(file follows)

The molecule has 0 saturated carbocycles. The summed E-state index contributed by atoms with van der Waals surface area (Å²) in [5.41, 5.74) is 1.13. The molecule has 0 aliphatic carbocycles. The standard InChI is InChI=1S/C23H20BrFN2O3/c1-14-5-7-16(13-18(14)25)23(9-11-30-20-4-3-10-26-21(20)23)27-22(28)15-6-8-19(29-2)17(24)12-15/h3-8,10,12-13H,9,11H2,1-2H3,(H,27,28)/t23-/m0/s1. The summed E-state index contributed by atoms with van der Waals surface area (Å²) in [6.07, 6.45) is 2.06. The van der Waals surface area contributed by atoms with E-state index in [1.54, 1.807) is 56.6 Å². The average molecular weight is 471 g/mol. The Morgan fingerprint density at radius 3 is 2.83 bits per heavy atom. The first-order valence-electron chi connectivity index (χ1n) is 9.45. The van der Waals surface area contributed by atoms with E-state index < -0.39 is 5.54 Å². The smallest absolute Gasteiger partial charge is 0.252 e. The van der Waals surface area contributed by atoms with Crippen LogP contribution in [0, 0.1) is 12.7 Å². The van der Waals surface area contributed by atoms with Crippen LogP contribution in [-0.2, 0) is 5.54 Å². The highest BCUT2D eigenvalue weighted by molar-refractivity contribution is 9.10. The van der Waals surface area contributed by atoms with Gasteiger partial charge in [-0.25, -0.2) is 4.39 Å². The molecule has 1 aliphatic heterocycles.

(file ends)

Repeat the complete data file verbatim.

The molecule has 0 saturated carbocycles. The summed E-state index contributed by atoms with van der Waals surface area (Å²) in [5.41, 5.74) is 1.13. The molecule has 0 aliphatic carbocycles. The standard InChI is InChI=1S/C23H20BrFN2O3/c1-14-5-7-16(13-18(14)25)23(9-11-30-20-4-3-10-26-21(20)23)27-22(28)15-6-8-19(29-2)17(24)12-15/h3-8,10,12-13H,9,11H2,1-2H3,(H,27,28)/t23-/m0/s1. The summed E-state index contributed by atoms with van der Waals surface area (Å²) in [6.07, 6.45) is 2.06. The van der Waals surface area contributed by atoms with E-state index in [1.54, 1.807) is 56.6 Å². The average molecular weight is 471 g/mol. The Morgan fingerprint density at radius 3 is 2.83 bits per heavy atom. The first-order valence-electron chi connectivity index (χ1n) is 9.45. The van der Waals surface area contributed by atoms with E-state index < -0.39 is 5.54 Å². The smallest absolute Gasteiger partial charge is 0.252 e. The van der Waals surface area contributed by atoms with Crippen LogP contribution in [0, 0.1) is 12.7 Å². The van der Waals surface area contributed by atoms with Crippen LogP contribution in [-0.2, 0) is 5.54 Å². The highest BCUT2D eigenvalue weighted by molar-refractivity contribution is 9.10. The van der Waals surface area contributed by atoms with Gasteiger partial charge in [-0.25, -0.2) is 4.39 Å². The molecule has 1 aliphatic heterocycles.